• It's not a secret that I was not a fan of the Alex Gonzalez acquisition. I believe him to be vastly overrated defensively, and a black hole on offense. That said, it's not debatable that he's smooth and steady in the field, regardless of what his range may be, and he was not as bad offensively over the past month as he typically is, hitting .284/.316/.453/.769 in a Red Sox uniform. The trade, much as I disliked it, probably has helped the team. Season grade: B

  • Nick Green was signed as minor league depth, and moved into a regular role at short when Lugo began the season on the DL, and Jed Lowrie quickly joined him. He then put up the best month of his career, basically winning the right to keep the position for a while. I think the team handled it badly, as I believe that Lugo was a better option, all things considered, but overreaction to a few errors resulted in the Nick Green era, the exile of Lugo and the re-acquisition of Alex Gonzalez. Green wasn't good, but considering his history and what he was brought in to do, it's fair to say that he exceeded (very, very low) expectations. Season grade: B-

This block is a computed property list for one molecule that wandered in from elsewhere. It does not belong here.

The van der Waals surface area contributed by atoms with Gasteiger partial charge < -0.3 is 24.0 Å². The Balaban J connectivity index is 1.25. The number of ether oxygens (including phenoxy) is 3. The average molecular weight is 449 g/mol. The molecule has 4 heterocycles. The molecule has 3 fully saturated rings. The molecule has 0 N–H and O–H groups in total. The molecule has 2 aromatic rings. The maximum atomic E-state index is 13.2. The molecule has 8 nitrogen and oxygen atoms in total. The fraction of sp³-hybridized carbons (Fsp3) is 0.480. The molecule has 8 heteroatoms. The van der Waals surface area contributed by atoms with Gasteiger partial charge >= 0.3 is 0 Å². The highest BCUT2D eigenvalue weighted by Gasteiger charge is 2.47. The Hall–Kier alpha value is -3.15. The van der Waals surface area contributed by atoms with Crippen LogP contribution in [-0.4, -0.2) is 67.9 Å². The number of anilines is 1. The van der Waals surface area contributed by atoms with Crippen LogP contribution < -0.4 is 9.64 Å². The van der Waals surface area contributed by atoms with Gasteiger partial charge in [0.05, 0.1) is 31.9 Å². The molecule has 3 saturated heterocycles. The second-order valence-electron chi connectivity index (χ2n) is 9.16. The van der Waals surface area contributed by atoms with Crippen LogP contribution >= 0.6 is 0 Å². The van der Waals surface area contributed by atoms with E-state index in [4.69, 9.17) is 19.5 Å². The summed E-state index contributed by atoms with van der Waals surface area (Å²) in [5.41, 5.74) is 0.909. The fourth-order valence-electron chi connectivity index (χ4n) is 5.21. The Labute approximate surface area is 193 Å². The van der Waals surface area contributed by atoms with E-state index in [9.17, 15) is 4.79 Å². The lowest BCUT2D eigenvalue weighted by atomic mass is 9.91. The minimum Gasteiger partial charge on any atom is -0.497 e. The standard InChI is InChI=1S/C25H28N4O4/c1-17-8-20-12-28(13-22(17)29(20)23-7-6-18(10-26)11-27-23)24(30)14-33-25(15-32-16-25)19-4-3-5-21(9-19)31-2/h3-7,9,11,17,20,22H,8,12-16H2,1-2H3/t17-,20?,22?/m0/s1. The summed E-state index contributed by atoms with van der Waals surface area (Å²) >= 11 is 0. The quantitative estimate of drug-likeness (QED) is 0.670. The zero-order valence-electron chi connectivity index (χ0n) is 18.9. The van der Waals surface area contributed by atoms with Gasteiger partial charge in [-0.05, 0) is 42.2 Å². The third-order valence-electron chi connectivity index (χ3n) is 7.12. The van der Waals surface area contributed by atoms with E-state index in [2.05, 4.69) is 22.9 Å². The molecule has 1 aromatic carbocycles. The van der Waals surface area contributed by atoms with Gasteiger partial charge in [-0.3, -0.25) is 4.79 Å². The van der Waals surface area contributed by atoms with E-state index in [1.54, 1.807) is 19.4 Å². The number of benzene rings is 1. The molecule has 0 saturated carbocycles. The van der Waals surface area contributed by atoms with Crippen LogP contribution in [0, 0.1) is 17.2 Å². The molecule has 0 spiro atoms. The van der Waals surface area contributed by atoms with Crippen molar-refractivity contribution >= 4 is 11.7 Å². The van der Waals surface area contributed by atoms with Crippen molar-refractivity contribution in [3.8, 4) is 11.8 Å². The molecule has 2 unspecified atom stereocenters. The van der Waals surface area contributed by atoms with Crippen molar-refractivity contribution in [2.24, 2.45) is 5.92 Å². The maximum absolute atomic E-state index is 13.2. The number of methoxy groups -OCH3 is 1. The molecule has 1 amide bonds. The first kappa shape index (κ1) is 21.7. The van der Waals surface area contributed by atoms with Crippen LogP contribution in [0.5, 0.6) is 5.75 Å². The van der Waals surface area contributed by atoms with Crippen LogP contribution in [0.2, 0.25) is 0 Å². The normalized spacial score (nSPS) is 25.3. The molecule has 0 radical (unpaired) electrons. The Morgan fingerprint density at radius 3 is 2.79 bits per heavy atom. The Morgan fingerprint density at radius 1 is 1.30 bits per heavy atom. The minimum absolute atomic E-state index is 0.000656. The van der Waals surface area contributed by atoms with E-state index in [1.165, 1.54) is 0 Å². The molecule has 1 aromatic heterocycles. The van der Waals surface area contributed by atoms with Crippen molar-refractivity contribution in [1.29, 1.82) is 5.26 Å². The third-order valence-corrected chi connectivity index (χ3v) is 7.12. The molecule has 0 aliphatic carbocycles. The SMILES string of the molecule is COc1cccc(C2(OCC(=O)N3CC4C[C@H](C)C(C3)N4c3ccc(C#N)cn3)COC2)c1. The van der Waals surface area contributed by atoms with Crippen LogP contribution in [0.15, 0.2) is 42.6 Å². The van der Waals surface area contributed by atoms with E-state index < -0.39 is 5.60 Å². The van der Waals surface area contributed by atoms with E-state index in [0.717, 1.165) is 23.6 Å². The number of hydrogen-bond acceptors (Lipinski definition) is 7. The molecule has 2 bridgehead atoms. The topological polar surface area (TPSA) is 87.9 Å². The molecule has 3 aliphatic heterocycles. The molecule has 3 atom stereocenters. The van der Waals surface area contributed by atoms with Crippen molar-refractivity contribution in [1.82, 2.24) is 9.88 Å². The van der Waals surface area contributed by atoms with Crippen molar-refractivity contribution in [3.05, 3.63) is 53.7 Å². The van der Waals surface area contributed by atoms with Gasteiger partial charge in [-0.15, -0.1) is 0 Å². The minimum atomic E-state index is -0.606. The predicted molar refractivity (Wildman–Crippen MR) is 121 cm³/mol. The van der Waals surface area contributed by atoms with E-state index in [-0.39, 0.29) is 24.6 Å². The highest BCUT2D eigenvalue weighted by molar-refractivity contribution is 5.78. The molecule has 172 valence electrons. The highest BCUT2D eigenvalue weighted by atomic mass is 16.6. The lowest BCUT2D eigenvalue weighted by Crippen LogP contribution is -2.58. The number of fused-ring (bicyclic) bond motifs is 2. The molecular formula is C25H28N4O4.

The Inconsistent Veterans:

Mike Lowell and David Ortiz went through very up and down campaigns, with stretches both productive and hideous.

  • Mike Lowell's numbers for the year aren't great, .290/.337/.474/.811. He started well, and then struggled badly (.206/.286/.309/.595 in June) before getting a shot in his hip and some rest prior to the All Star break. After the ASB, he hit .302/.361/.480/.842 which is very productive. One's evaluation of Lowell going into the post-season largely rests on how one considers June. If you think that the numbers are a result of not enough rest for his hip, a problem rectified during the nearly three weeks he went without playing, then you look at the post-ASB numbers as more predictive than the full season numbers. If you think it was just a slump, you look at the whole season. My position leans more to the former than the latter. Season grade: B-

  • What do we make of David Ortiz? How you assess him depends almost entirely on how much weight you give to the first two months of the season. He was coming back from injury, adjusting to missing Manny (I'm skeptical that Manny had any real effect on Ortiz, but he may have struggled, in part, from thinking that there was an effect) and probably adjusting to being another year older. In any event, he was among the worst players in baseball through the end of May. From the end of May on, however, he was a good hitter. Not the old Papi, but a good and dangerous hitter nonetheless, hitting .264/.356/.548/.904 with 27 HR in 104 games. The first two months count, though. For the year, he hit .238/.332/.462/.794, which is obviously not acceptable for a DH. Season grade: D+/C-

The Black Hole:

Why was the trade for Victor Martinez necessary? The alternative was trying to win a post-season berth, and post-season games, with Jason Varitek.